Greenland offers vital clues to Earth's future. Ice cores show that its climate has often shifted remarkably quickly over the last 100,000 years, sometimes within less than a decade. Now Greenland seems to be poised for another rapid change, which could send climatic shudders across both hemispheres.
Journalist Ari Daniel covered the work of three field teams last summer. Gordon Hamilton (glaciologist, University of Maine) and Fiamma Straneo (oceanographer, Woods Hole Oceanographic Institution) were investigating the ice-ocean interface where ice sheets are melting most quickly, a regime linked to important changes in global sea level and ocean circulation. In southeast Greenland, Hamilton's group used laser-mapping to image in unprecedented detail the calving of Helheim Glacier into Sermilik fjord. Straneo's team was in the fjord, using a new chemical tracer technique to determine which parts of the same glacier are melting and spreading into the sea.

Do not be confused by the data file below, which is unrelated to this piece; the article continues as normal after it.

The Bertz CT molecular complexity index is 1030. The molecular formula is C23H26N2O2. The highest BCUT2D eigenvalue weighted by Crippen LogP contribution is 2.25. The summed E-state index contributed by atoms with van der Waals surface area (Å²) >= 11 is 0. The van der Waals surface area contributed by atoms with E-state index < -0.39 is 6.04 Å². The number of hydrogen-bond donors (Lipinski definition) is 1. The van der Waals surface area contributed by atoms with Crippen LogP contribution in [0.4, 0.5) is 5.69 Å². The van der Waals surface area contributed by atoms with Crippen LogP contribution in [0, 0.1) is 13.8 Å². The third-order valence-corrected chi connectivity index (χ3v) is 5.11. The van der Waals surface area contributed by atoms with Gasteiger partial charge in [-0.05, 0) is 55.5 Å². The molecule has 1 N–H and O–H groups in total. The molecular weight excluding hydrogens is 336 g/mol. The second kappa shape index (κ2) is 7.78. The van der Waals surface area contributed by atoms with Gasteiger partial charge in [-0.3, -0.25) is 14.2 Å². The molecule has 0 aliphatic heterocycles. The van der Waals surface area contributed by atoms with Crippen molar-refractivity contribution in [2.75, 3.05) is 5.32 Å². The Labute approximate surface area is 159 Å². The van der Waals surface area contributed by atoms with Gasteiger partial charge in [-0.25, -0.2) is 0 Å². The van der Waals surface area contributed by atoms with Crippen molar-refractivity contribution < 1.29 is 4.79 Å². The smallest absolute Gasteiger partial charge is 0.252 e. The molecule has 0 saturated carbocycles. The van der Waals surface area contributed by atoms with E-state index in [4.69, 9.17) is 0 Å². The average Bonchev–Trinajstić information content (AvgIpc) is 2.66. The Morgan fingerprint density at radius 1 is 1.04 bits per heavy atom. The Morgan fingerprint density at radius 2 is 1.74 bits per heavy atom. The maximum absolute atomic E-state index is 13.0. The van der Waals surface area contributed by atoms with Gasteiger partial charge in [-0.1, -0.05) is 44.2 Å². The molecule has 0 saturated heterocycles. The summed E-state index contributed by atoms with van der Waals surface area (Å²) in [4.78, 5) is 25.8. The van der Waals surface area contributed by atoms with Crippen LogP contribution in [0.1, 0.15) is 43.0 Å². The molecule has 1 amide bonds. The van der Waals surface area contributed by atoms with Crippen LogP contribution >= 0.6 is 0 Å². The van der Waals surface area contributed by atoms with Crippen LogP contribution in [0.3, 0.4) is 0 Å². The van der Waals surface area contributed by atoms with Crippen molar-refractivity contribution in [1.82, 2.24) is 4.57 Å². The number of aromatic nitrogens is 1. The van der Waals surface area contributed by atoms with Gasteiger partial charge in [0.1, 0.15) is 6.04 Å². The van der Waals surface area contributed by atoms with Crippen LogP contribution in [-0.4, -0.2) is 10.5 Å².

Ari also reports on how glacial melting may be triggering volcanic and other seismic activity by relieving pressure on the crust beneath. He accompanies Freysteinn Sigmundsson (geophysicist, University of Iceland) as he examines the connection between Iceland's receding Vatnajökull ice cap and the recent eruption of a nearby volcano.
These radio stories (for PRI's The World) and web videos (for NOVA) chronicle the race to understand the physics of places and processes where rapid change threatens to bring far-reaching consequences.